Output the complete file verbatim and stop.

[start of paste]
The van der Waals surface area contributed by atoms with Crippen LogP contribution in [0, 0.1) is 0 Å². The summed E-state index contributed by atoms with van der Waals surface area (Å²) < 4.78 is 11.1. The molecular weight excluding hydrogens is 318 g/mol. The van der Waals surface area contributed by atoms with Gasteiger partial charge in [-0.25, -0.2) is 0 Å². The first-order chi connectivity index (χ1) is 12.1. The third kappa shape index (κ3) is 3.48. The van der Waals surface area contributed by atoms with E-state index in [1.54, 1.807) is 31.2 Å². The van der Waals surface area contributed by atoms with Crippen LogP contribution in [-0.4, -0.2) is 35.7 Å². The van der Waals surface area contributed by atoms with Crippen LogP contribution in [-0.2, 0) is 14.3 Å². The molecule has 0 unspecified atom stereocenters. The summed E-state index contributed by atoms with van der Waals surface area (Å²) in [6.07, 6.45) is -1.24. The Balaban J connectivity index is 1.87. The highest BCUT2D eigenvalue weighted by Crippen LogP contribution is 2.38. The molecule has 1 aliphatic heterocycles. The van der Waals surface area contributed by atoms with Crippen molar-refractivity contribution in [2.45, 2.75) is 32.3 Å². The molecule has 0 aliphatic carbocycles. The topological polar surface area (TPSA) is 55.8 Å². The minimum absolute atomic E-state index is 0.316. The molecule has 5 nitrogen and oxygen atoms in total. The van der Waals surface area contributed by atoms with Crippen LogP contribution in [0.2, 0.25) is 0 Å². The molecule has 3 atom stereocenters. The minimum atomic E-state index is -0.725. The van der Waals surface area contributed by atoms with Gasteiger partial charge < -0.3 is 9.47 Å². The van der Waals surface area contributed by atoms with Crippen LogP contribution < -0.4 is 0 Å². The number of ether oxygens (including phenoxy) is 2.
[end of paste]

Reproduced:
The van der Waals surface area contributed by atoms with Crippen LogP contribution in [0, 0.1) is 0 Å². The summed E-state index contributed by atoms with van der Waals surface area (Å²) < 4.78 is 11.1. The molecular weight excluding hydrogens is 318 g/mol. The van der Waals surface area contributed by atoms with Gasteiger partial charge in [-0.25, -0.2) is 0 Å². The first-order chi connectivity index (χ1) is 12.1. The third kappa shape index (κ3) is 3.48. The van der Waals surface area contributed by atoms with E-state index in [1.54, 1.807) is 31.2 Å². The van der Waals surface area contributed by atoms with Crippen LogP contribution in [-0.4, -0.2) is 35.7 Å². The van der Waals surface area contributed by atoms with Crippen LogP contribution in [-0.2, 0) is 14.3 Å². The molecule has 0 unspecified atom stereocenters. The summed E-state index contributed by atoms with van der Waals surface area (Å²) in [6.07, 6.45) is -1.24. The Balaban J connectivity index is 1.87. The highest BCUT2D eigenvalue weighted by Crippen LogP contribution is 2.38. The molecule has 1 aliphatic heterocycles. The van der Waals surface area contributed by atoms with Crippen molar-refractivity contribution in [2.45, 2.75) is 32.3 Å². The molecule has 0 aliphatic carbocycles. The topological polar surface area (TPSA) is 55.8 Å². The minimum absolute atomic E-state index is 0.316. The molecule has 5 nitrogen and oxygen atoms in total. The van der Waals surface area contributed by atoms with Crippen LogP contribution in [0.2, 0.25) is 0 Å². The molecule has 3 atom stereocenters. The minimum atomic E-state index is -0.725. The van der Waals surface area contributed by atoms with Gasteiger partial charge < -0.3 is 9.47 Å². The van der Waals surface area contributed by atoms with Crippen LogP contribution < -0.4 is 0 Å². The number of ether oxygens (including phenoxy) is 2.